Although camera-equipped drones have opened up all sorts of film-making possibilities, trying to simultaneously control the aircraft and
the camera movements can definitely be challenging. That's why Perceptiv Labs developed Shift. It's a system that allows a DJI
or 3D Robotics
quadcopter's motorized camera to automatically keep a tagged subject centered in the frame, letting the user concentrate on flying.
Arizona-based start-up Krossblade is developing a five-passenger "flying car"-type vehicle known as the SkyCruiser
. Among other things, plans call for it to take off and land like a quadcopter, while transitioning to faster, more efficient fixed-wing flight while en route. Will you ever be able to buy one? Well, that's hard to say, but if Krossblade's current Kickstarter campaign is a success, you will
soon be able to buy a functioning miniature prototype known as the SkyProwler.
This week, the US Office of Naval Research released details regarding a demo of its Shipboard Autonomous Firefighting Robot (SAFFiR
) conducted last November. The robot, as its name implies, is designed to help human crews fight fires in the close confines of naval vessels. In order to get to those fires quicker, SAFFiR may ultimately receive some help itself from an autonomous drone, that was also part of the demonstration.
Chinese e-commerce giant Alibaba Group Holding Ltd beat Amazon
to the punch this Wednesday, by beginning actual deliveries-by-drone. The three-day, three-city test of the system began in Beijing, with deliveries being made from a single merchant operating through Alibaba's Amazon-like Taobao Marketplace website.
Unsurprisingly, this year's Toy Fair in London saw its fair share of drones
, all being touted as somehow unique. One that had a fairly solid case for that was the X-Voice from Flying Gadgets. As its name suggests, the X-Voice is controlled, in part, with voice commands.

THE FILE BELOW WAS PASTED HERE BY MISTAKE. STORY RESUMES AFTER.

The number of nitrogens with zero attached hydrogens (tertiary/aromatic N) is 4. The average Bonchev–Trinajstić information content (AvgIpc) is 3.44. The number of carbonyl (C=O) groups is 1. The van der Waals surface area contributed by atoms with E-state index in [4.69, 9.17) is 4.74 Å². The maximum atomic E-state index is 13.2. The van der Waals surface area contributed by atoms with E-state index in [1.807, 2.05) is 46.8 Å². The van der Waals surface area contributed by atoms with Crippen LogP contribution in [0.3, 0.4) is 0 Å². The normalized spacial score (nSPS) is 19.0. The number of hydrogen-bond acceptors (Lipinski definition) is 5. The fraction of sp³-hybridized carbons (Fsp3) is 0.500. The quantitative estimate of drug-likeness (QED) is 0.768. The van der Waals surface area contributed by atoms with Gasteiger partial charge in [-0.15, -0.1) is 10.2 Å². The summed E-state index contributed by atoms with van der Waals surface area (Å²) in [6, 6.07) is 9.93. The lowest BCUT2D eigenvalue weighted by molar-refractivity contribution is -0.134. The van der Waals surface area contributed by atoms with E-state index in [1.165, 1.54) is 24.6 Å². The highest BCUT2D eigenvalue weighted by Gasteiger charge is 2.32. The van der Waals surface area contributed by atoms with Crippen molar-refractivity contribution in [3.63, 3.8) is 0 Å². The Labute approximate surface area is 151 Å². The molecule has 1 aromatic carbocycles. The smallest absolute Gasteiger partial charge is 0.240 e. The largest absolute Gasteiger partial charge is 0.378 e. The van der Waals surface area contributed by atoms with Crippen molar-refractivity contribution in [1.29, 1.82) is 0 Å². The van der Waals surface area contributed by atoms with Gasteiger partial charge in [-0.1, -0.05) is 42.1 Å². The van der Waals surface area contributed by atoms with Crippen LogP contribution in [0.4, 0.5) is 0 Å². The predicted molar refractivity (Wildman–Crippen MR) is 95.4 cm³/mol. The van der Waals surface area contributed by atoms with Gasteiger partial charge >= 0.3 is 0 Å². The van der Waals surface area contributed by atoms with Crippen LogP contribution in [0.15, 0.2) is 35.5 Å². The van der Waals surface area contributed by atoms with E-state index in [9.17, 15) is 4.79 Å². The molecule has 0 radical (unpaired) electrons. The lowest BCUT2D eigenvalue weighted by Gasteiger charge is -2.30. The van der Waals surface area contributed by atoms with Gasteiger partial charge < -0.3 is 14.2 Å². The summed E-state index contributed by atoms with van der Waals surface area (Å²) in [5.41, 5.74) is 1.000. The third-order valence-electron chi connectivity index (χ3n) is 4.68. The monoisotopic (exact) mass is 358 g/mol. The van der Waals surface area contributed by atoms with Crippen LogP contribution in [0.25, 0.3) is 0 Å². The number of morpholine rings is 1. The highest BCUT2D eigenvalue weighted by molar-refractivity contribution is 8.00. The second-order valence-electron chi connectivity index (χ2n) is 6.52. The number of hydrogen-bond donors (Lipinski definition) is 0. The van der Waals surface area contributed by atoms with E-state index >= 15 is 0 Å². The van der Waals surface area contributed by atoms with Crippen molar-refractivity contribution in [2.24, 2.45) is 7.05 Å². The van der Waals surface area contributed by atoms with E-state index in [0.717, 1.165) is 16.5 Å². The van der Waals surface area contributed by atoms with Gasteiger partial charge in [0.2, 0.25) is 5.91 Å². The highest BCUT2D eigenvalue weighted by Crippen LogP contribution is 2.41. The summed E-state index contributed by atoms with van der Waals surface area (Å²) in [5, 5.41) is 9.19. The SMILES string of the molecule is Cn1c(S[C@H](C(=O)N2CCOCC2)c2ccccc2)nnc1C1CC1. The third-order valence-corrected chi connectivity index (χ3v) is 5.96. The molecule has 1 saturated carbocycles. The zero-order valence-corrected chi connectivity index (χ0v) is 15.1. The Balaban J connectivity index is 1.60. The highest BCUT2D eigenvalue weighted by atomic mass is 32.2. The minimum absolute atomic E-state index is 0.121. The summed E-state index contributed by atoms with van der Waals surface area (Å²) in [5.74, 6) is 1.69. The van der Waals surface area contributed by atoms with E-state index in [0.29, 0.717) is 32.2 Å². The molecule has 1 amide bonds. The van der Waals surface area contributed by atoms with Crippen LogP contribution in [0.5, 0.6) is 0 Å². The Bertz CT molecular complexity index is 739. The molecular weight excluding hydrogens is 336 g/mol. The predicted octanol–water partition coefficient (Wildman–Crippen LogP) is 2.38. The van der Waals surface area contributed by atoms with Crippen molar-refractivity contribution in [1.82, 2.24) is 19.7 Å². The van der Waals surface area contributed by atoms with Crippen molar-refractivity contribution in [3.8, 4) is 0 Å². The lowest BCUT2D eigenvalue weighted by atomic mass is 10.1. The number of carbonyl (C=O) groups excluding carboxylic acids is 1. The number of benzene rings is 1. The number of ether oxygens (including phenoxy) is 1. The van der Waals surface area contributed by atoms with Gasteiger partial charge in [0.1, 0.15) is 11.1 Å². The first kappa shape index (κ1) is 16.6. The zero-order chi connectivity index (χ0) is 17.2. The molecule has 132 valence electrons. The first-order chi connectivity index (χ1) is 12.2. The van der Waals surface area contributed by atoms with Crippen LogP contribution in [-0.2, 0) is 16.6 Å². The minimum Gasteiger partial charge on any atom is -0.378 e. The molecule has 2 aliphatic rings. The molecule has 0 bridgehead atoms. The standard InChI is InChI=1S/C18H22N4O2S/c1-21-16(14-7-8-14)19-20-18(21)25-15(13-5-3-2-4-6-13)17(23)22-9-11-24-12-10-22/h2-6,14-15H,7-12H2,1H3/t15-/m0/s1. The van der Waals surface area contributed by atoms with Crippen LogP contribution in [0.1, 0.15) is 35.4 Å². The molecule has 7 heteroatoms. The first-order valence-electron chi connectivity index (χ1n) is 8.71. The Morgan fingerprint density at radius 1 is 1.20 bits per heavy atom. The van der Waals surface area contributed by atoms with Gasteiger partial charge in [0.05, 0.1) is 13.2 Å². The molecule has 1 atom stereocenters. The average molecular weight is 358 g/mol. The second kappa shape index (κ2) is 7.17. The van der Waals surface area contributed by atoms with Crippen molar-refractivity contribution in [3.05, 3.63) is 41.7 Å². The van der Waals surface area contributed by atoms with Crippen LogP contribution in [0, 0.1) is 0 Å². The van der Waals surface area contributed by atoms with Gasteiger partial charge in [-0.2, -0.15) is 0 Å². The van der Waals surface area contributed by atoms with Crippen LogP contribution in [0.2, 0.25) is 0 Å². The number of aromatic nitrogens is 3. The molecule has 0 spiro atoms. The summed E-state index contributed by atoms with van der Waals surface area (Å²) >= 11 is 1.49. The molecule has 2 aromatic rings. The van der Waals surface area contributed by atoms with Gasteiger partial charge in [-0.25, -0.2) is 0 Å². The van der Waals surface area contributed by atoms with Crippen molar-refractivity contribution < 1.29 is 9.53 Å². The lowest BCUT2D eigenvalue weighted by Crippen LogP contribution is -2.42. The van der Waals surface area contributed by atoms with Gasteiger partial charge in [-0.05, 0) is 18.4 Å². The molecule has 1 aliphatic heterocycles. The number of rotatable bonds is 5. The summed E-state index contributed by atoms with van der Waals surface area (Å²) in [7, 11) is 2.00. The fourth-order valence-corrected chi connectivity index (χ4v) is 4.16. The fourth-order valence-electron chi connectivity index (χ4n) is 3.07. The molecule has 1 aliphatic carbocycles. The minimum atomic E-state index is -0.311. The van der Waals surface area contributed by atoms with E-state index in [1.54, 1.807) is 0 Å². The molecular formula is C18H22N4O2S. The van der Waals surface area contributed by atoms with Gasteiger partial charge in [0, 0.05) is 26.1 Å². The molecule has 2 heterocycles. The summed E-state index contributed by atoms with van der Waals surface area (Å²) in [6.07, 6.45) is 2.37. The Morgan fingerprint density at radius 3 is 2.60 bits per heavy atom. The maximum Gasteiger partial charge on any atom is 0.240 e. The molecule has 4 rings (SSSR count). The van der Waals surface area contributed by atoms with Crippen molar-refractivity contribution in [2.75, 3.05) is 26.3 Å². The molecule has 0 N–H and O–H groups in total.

Like the cameras on several other drones, the 4K/30fps unit on DJI's new Inspire 1
is gimbal-mounted. This not only allows users to remotely pan and tilt, but it also automatically keeps the camera level as the quadcopter itself tips back and forth. Now, DJI is planning on offering a handheld mount, which the Inspire 1's camera – gimbal and all – can be mounted on after being removed from the drone.
The 3D printers of today can produce objects that may be quite intricate in shape but, by and large, these objects are still made solely of "dumb" plastic. This may be about to change thanks to the Voxel8, a printer presented at CES that makes it much easier to blend plastic, conductive ink and other electronic components in the same object to manufacture highly customizable devices, such as your very own quadcopter.
It was just this June that we heard about the HEXO+
drones, which were two of the first consumer multicopters to offer a Follow function – that's the ability to track the location of their user, and fly along above them. Since then, models including the Iris+
have come out with the same feature. Now, Chinese/American company Ehang is successfully raising production funds for its Follow-equipped GoPro-toting Ghost Drone. Developed in partnership with Duke University, not only is the quadcopter able to track and film its user, but it's also reportedly easier to fly than its competitors.
and Belgium's Katholieke Universiteit Leuven
are working on drone-based delivery projects that utilize UAVs which take off and land vertically, but that can also tip sideways to transition into fast and efficient fixed-wing flight. If you're thinking that it would be neat to purchase a consumer drone that could do the same thing – combining the hovering capability of a quadcopter with the speed of a "flying wing"-type plane – a new one may soon be available, in the form of the X PlusOne.
The silly season is well and truly upon us again and with it comes the challenge of selecting a suitable gift for tech-loving friends and family. The options are a little overwhelming, but Gizmag's editorial team has sifted through 2014's most innovative and, in some cases, odd product offerings in an effort to help.